In addition to the climactic causes, various practices by the people were partly responsible. Farmers clear cut areas, often burning the debris (sometimes using fire, itself, to clear room). Sometimes simply piling it away from their land. Despite that, the forest was never far away. Stumps were commonly removed from fields by burning them. Sometimes Lumber mills had large areas of cast away scraps and sawdust as well as being the perfect fuel source for a fire. The loggers would pile the branches and twigs and less useful tree material ("slash") as they went about cutting down the trees. Sometimes they burned it. The railroad, which was going through at that time, used similar practices to clear the area and usually left piles of trees and brush along the side of the path cleared for the train. As with the wood from the mills or other piled material, the material dried out making it a hazard—it was not unheard of for sparks from a passing train to ignite one of the waste piles along the tracks. Fires were not always well tended.

Perhaps needless to say, construction material were almost solely made of wood.

Fire was a common method and tool for the people in the area—in fact, it was used by settlers throughout the expansion of the US, as burning has a much lower cost in time and resources. So fires burning were not necessarily cause for alarm. Since most fires were small, they were controllable even if they spread a bit and there was little fear.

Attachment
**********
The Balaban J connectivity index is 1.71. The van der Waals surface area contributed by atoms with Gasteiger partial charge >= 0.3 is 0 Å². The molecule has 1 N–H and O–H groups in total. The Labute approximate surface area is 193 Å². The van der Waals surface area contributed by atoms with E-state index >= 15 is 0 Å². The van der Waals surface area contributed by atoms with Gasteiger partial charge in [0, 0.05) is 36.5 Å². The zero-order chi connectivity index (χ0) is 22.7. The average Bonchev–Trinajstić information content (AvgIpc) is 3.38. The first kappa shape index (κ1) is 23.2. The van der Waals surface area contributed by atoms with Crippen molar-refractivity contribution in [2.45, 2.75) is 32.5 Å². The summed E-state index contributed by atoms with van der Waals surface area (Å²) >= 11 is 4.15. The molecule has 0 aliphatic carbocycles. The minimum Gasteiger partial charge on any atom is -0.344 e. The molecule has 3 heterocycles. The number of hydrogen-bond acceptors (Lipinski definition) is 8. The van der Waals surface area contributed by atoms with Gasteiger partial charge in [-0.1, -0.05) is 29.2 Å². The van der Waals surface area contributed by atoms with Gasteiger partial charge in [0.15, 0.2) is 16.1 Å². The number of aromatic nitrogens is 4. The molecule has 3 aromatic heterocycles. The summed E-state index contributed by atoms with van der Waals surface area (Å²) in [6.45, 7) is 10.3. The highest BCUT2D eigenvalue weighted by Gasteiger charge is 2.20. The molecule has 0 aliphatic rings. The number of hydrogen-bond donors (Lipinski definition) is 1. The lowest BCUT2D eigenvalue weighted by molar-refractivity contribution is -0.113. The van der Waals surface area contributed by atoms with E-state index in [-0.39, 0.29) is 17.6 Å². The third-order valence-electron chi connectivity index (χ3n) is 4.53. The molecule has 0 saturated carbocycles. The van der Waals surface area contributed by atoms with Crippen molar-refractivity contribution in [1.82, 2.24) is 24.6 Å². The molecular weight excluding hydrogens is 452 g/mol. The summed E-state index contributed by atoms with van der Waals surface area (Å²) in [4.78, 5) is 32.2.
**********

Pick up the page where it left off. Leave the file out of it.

As the summer went on, more and more fires were scattered throughout the area. Still not a reason to panic, as it was a part of life in areas outside of the big cities. But it was something taken note of. People remarked that they sometimes gave the hills a red glow independent of the sunset. Seeing smoke hanging over the woods was not uncommon. Mill owners began taking precautions in the event any fire got too close. In some places, there were watchers who would look for fires or keep an eye on ones already burning.

But as summer began to turn into fall, concern grew. When the leaves changed multicolor and dropped, drying and curling up on the ground, the potential danger would increase. And there was still no rain in sight. The smoke from the fires was beginning to be more than a nuisance. In some places, lamps burned even during the day. Boats out on Green Bay would use their fog horns. After a few weeks, people did what they often do, they became accustomed to the conditions. Maybe they let their guard down. But there was nothing that could have prepared anyone for what would happen.

Thousands of birds, driven from their roost, flew about as if uncertain which way to go, and made night hideous by their startled cries. Frequently they would fly hither and thither, calling loudly for their mates, then hovering for a moment in the air would suddenly dart downward and disappear in the fiery furnace beneath.

Along with all the other conditions, something happened that turned a problem into an inevitable nightmare. A huge cold front moved in from the West. The difference in temperature between the colliding fronts was as much as 40°, resulting in very strong winds that fanned the flames of the fires, causing them to spread. Instead of scattered burning, a fire that would soon engulf hundreds of thousands of acres began to rage. That fire almost centered in the area when Peshtigo stood. It was Sunday night, 8 October 1871. For many it would be the last night of their lives.